The knife sharpener scam (?)

There are 11 replies in this Thread. The last Post () by Rice.

  • Today, lunch time.

    We were having our meal, when the doorbell rang. My husband answered and the voice said he was a knife-sharpener (afiler) and asked if we needed to sharpen knives. My husband instinctively replied we didn't need his service, and came back to the table to eat.

    I commented I wanted to take our two IKEA scissors to sharpen at the ferreteria down the block, as I had seen a sign offering the service, but my husband said 'Let's give it to this guy, instead'. We were thinking we would be helping a guy in need, saving money and getting the service immediately. My husband spoke again to the buzzer but the guy had left.

    My husband wore his shoes, took his wallet, the two scissors and went chasing the knifer sharpener by bike.

    He finally catches up on him and asks how much he wants to sharpen the scissors (he shows two scissors). The guy says 440 pesos, and my husband agrees.

    After the guy is done grinding, he asks my husband 800 pesos 'since it is two pair of scissors'. My husband is startled because it was clear that he had two pair of scissors to grind since the beginning, and starts telling the guy he had showed him two pairs and so the price was for both scissors. However, the guy insists, so my husband gives in, takes out his wallet and gives the guy 800 pesos.

    The guy sees my husband wallet, and tell him to give him 1600 because the 440 price was per blade, and each pair of scissor has two blades... my husband is pissed and raises his voice, since he realizes he is getting scammed. However, another knife-grinder approaches the two and start supporting his fellow grinder, saying that the price is always 'per blade'.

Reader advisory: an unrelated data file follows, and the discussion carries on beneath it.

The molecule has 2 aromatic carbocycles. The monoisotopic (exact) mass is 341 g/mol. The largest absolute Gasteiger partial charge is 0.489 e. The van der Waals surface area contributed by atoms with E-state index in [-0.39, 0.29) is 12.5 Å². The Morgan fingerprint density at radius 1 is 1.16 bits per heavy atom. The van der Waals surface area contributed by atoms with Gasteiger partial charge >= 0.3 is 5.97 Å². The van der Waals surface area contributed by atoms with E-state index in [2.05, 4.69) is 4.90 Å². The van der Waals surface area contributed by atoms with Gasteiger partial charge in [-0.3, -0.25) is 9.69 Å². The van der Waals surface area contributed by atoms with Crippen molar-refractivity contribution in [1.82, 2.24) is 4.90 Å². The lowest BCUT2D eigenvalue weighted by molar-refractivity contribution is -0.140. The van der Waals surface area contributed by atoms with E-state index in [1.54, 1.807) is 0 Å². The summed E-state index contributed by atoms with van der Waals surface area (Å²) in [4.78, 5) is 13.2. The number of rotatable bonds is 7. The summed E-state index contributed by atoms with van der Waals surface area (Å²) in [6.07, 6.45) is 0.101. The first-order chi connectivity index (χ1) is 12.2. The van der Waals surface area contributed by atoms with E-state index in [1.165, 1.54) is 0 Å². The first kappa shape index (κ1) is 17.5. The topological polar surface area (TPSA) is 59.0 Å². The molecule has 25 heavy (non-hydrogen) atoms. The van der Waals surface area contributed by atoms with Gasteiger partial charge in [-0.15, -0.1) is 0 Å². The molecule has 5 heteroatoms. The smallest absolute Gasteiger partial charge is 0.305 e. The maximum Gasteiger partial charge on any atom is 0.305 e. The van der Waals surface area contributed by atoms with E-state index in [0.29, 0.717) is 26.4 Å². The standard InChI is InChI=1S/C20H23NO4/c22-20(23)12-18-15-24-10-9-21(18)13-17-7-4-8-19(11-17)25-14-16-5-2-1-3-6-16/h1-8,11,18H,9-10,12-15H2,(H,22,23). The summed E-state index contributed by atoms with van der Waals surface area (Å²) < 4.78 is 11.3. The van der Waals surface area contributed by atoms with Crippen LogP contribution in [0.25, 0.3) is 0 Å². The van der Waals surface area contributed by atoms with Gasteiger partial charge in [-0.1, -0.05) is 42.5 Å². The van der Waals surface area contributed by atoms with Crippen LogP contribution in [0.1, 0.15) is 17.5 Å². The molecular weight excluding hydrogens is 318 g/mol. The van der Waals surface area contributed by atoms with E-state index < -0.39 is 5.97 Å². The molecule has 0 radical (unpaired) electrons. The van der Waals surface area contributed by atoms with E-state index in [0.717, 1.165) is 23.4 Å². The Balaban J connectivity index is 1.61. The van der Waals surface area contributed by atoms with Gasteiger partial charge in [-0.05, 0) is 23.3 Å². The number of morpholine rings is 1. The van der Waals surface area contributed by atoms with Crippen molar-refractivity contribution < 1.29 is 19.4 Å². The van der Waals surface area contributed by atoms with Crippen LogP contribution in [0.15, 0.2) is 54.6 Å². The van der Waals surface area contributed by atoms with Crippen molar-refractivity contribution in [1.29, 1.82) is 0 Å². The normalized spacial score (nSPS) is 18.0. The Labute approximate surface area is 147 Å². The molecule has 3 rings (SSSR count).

My husband replies that for 1600 pesos he could buy new scissors and that he is not paying 1600 pesos -- they can keep the scissors if they want to. They say he has the money anyway, while my husband tries to scour the area to see if there is a policeman to call --- of course, there is none.

    My left initially on foot because he was afraid they would kick him off the bike, then jumps back on his bike and comes back home in a hurry. Anyway, they saw him coming out the gate and getting back in, plus they had just buzzed the door, so they know where we live.

    My husband is still very angry for chasing a scammer to be scammed and the running away, but I am just happy that nothing worse has happened - he had a full wallet with money, documents, cards etc. - and he was not hurt.

    I am not aware of the going price for grinding blades, but I hardly believe a knife-grinder makes thousands pesos per day :cursing:

    About 4 years ago, in San Isidro, the knife-grinder who buzzed asked 300 pesos and it was quite a lot of money even back then, but we thought maybe here scissors aren't as cheap as in Europe.

  • That’s awful! Good of you to warn all of us, serafina . I’d always wanted to give business to a grinder because I love the old-fashioned flutes that announce their arrival.

    I hate that this happened to the two of you. Please describe the scissors the scam artists kept, and we will bring you some new ones when we come back. (Maybe someone makes self-sharpening scissors!)